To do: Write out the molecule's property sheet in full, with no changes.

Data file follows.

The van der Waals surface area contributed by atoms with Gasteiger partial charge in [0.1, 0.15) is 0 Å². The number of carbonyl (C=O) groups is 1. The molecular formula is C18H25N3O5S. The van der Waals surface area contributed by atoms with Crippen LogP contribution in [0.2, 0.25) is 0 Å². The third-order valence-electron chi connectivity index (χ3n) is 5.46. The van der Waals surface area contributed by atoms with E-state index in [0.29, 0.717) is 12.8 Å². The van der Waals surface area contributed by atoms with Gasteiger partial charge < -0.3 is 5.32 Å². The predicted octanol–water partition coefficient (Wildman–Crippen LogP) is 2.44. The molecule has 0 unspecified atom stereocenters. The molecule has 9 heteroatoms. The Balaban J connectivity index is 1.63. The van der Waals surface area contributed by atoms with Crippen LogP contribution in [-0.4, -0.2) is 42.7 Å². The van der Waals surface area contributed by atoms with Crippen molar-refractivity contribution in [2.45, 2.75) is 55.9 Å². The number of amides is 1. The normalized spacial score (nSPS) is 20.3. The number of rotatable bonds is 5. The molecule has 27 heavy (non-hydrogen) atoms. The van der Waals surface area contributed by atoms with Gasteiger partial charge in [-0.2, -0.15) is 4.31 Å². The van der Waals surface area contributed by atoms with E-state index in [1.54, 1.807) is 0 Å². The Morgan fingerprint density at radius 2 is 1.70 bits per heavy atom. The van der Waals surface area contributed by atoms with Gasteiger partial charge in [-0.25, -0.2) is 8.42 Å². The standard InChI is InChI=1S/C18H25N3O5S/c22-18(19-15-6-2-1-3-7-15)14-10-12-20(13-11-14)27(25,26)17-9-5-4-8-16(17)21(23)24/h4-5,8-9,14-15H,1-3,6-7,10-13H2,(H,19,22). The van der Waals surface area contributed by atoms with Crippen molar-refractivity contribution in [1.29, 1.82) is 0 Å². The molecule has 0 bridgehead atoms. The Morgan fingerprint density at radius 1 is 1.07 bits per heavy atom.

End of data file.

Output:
The van der Waals surface area contributed by atoms with Gasteiger partial charge in [0.1, 0.15) is 0 Å². The number of carbonyl (C=O) groups is 1. The molecular formula is C18H25N3O5S. The van der Waals surface area contributed by atoms with Crippen LogP contribution in [0.2, 0.25) is 0 Å². The third-order valence-electron chi connectivity index (χ3n) is 5.46. The van der Waals surface area contributed by atoms with E-state index in [0.29, 0.717) is 12.8 Å². The van der Waals surface area contributed by atoms with Gasteiger partial charge < -0.3 is 5.32 Å². The predicted octanol–water partition coefficient (Wildman–Crippen LogP) is 2.44. The molecule has 0 unspecified atom stereocenters. The molecule has 9 heteroatoms. The Balaban J connectivity index is 1.63. The van der Waals surface area contributed by atoms with Crippen LogP contribution in [-0.4, -0.2) is 42.7 Å². The van der Waals surface area contributed by atoms with Crippen molar-refractivity contribution in [2.45, 2.75) is 55.9 Å². The number of amides is 1. The normalized spacial score (nSPS) is 20.3. The number of rotatable bonds is 5. The molecule has 27 heavy (non-hydrogen) atoms. The van der Waals surface area contributed by atoms with Gasteiger partial charge in [-0.2, -0.15) is 4.31 Å². The van der Waals surface area contributed by atoms with E-state index in [1.54, 1.807) is 0 Å². The Morgan fingerprint density at radius 2 is 1.70 bits per heavy atom. The van der Waals surface area contributed by atoms with Gasteiger partial charge in [-0.25, -0.2) is 8.42 Å². The standard InChI is InChI=1S/C18H25N3O5S/c22-18(19-15-6-2-1-3-7-15)14-10-12-20(13-11-14)27(25,26)17-9-5-4-8-16(17)21(23)24/h4-5,8-9,14-15H,1-3,6-7,10-13H2,(H,19,22). The van der Waals surface area contributed by atoms with Crippen molar-refractivity contribution in [1.29, 1.82) is 0 Å². The molecule has 0 bridgehead atoms. The Morgan fingerprint density at radius 1 is 1.07 bits per heavy atom.